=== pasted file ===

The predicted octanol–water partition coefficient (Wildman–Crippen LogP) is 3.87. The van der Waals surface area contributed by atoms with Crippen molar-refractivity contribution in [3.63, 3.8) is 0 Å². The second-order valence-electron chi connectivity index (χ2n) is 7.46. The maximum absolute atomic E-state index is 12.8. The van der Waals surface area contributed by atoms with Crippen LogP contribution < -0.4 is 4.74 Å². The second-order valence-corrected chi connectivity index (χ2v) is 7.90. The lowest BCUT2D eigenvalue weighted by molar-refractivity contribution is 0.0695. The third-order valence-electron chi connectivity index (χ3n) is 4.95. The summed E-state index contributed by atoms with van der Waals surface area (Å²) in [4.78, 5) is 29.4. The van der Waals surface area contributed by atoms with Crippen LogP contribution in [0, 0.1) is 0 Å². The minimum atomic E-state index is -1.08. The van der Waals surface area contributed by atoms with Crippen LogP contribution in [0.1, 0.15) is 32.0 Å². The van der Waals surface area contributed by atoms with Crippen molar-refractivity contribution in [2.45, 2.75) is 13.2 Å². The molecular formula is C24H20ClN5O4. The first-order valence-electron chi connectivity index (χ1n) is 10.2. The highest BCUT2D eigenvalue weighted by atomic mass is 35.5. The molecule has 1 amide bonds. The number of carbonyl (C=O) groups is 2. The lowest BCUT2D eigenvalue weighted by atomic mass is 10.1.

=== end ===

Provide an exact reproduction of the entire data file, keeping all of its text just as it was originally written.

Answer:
The predicted octanol–water partition coefficient (Wildman–Crippen LogP) is 3.87. The van der Waals surface area contributed by atoms with Crippen molar-refractivity contribution in [3.63, 3.8) is 0 Å². The second-order valence-electron chi connectivity index (χ2n) is 7.46. The maximum absolute atomic E-state index is 12.8. The van der Waals surface area contributed by atoms with Crippen LogP contribution < -0.4 is 4.74 Å². The second-order valence-corrected chi connectivity index (χ2v) is 7.90. The lowest BCUT2D eigenvalue weighted by molar-refractivity contribution is 0.0695. The third-order valence-electron chi connectivity index (χ3n) is 4.95. The summed E-state index contributed by atoms with van der Waals surface area (Å²) in [4.78, 5) is 29.4. The van der Waals surface area contributed by atoms with Crippen LogP contribution in [0, 0.1) is 0 Å². The minimum atomic E-state index is -1.08. The van der Waals surface area contributed by atoms with Crippen LogP contribution in [0.1, 0.15) is 32.0 Å². The van der Waals surface area contributed by atoms with Crippen molar-refractivity contribution in [2.45, 2.75) is 13.2 Å². The molecular formula is C24H20ClN5O4. The first-order valence-electron chi connectivity index (χ1n) is 10.2. The highest BCUT2D eigenvalue weighted by atomic mass is 35.5. The molecule has 1 amide bonds. The number of carbonyl (C=O) groups is 2. The lowest BCUT2D eigenvalue weighted by atomic mass is 10.1.